// view port.  The weird part is that the Y is flipped, so (0, 0) is the bottom left corner.

// Below we do some simple math to flip it back to normal.

// Before we create a new view port, we need to save the current one we have.

// This saves our transform (matrix) information and our current viewport information.

// At the end of this function we POP it back.

glPushAttrib( GL_TRANSFORM_BIT | GL_VIEWPORT_BIT );

// Here we use a new projection and modelview matrix to work with.

glMatrixMode( GL_PROJECTION );						// Set our matrix to our projection matrix

glPushMatrix();										// Push on a new matrix to work with

glLoadIdentity();									// reset the matrix

glMatrixMode( GL_MODELVIEW );						// Set our matrix to our model view matrix

glPushMatrix();										// Push on a new matrix to work with

glLoadIdentity();									// Reset that matrix

// Because the Y is flipped, we want 0 to be at the top, not bottom.

// If we subtract the font height from the screen height, that should display the

// font at the top of the screen (if they passed in 0 for Y), but then we subtract

// the Y from that to get the desired position.  Since the font''s drawing point is

// at the base line of the font, we needed to subtract the font height to make sure

// if they passed in (0, 0) it wouldn''t be off screen.  If you view this in window mode,

// the top of the window will cut off part of the font, but in full screen it works fine.

// You just need to add about 25 to the Y to fix that for window mode.

y = SCREEN_HEIGHT - FONT_HEIGHT - y;				// Calculate the weird screen position

// Now we create another view port (that is why we saved the old one above).

// Since glViewPort takes the lower LEFT corner, we needed to change the Y

// to make it more intuitive when using PositionText().  We minus 1 from the X and Y

// because 0 is taken into account with the position.  The next 2 parameters are set

// to 0 for the width and height so it will always draw in the middle of that position.

// glRasterPos4f() takes (0, 0, 0) as the middle of the viewport, so if we give it a small

// width/height it will draw at the X and Y given.  Sounds strange, to test this, try

// using glRasterPos4f(0, 0, 0, 1) instead of PositionText() and you will see, everything

// will be drawn from the middle.

glViewport( x - 1, y - 1, 0, 0 );					// Create a new viewport to draw into

// This is the most important function in here.  This actually positions the text.

// The parameters are (x, y, z, w).  w should always be 1 , it''s a clip coordinate.

// don''t worry about that though.  Because we set the projection and modelview matrix

// back to the beginning (through LoadIdentity()), the view port is looking at (0, 0, 0).

// This is the middle, so if we set the drawing position to the middle, it will draw at our

// X and Y because the width/height of the viewport is 0, starting at X and Y.

// You can actually call this function (or glRasterPos2f(0, 0)) instead of PositionText(),

// but it is in floating point and doesn''t work as nicely.  You will see why if you try.

glRasterPos4f( 0, 0, 0, 1 );						// Set the drawing position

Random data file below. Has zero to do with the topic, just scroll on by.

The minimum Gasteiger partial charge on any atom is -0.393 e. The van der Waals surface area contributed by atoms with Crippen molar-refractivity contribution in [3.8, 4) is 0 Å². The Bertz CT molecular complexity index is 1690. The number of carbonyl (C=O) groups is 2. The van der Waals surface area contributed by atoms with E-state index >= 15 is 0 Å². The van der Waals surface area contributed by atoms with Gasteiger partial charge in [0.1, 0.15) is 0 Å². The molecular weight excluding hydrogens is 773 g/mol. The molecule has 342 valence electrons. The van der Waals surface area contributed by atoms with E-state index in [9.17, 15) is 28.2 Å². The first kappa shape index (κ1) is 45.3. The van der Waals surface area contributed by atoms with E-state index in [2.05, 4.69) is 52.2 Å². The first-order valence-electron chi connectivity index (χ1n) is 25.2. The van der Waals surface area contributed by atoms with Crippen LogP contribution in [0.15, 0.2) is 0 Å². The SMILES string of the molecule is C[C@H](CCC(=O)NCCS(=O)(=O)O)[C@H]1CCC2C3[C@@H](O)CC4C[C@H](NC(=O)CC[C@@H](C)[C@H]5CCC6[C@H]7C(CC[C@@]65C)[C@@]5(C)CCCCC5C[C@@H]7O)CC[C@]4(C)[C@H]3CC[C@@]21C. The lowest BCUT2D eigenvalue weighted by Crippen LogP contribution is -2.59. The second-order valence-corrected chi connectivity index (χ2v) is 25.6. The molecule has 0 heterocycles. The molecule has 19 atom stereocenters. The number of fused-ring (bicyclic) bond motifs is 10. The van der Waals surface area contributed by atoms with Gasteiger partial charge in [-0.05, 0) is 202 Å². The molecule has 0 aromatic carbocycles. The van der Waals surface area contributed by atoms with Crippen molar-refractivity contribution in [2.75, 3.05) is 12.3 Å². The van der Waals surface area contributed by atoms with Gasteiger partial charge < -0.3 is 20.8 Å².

// Now that we positioned the raster position, any text we draw afterwards will start

// from that position.  Now we just have to put everything else back to normal.

glPopMatrix();										// Pop the current modelview matrix off the stack

glMatrixMode( GL_PROJECTION );						// Go back into projection mode

glPopMatrix();										// Pop the projection matrix off the stack

glPopAttrib();										// This restores our TRANSFORM and VIEWPORT attributes

}

void OGLText::glDrawText(int x, int y, const char *strString, ...)
{
char		strText[256];							// This will hold our text to display

va_list		argumentPtr;							// This will hold the pointer to the argument list

// If you have never used a va_list, listen up.  Remember printf()?

// or sprintf()?  Well, you can add unlimited arguments into the text like:

// printf("My name is %s and I am %d years old!", strName, age);

// Well, that is what va_list''s do.

// First we need to check if there was even a string given

if (strString == NULL)								// Check if a string was given

return;											// Don''t render anything then

// First we need to parse the string for arguments given

// To do this we pass in a va_list variable that is a pointer to the list of arguments.

// Then we pass in the string that holds all of those arguments.

va_start(argumentPtr, strString);					// Parse the arguments out of the string

// Then we use a special version of sprintf() that takes a pointer to the argument list.

// This then does the normal sprintf() functionality.

vsprintf(strText, strString, argumentPtr);			// Now add the arguments into the full string

va_end(argumentPtr);								// This resets and frees the pointer to the argument list.

// Before we draw the text, we need to position it with our own function.

PositionText(x, y);									// Call our own function to position the text on screen

// Now, before we set the list base, we need to save off the current one.

glPushAttrib(GL_LIST_BIT);							// This saves the list base information

// Then we want to set the list base to the font''s list base, which should be 1 in our case.

// That way when we call our display list it will start from the font''s lists''.

glListBase(FontListID);							// This sets the lists base

// Now comes the actually rendering.  We pass in the length of the string,

// then the data types (which are characters so its a UINT), then the actually char array.

// This will then take the ASCII value of each character and associate it with a bitmap.

glCallLists(strlen(strText), GL_UNSIGNED_BYTE, strText);

glPopAttrib();										// Return the display list back to it''s previous state

}

void OGLText::SetDC(HDC dc)
{
m_hDC = dc;
}

void OGLText::SetFontListID(UINT i)
{
FontListID = i;
}

void OGLText::SetScreenHeight(int h)
{
SCREEN_HEIGHT = h;
}


Thanks!

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Looks to me like your drawing outside the window (20,20).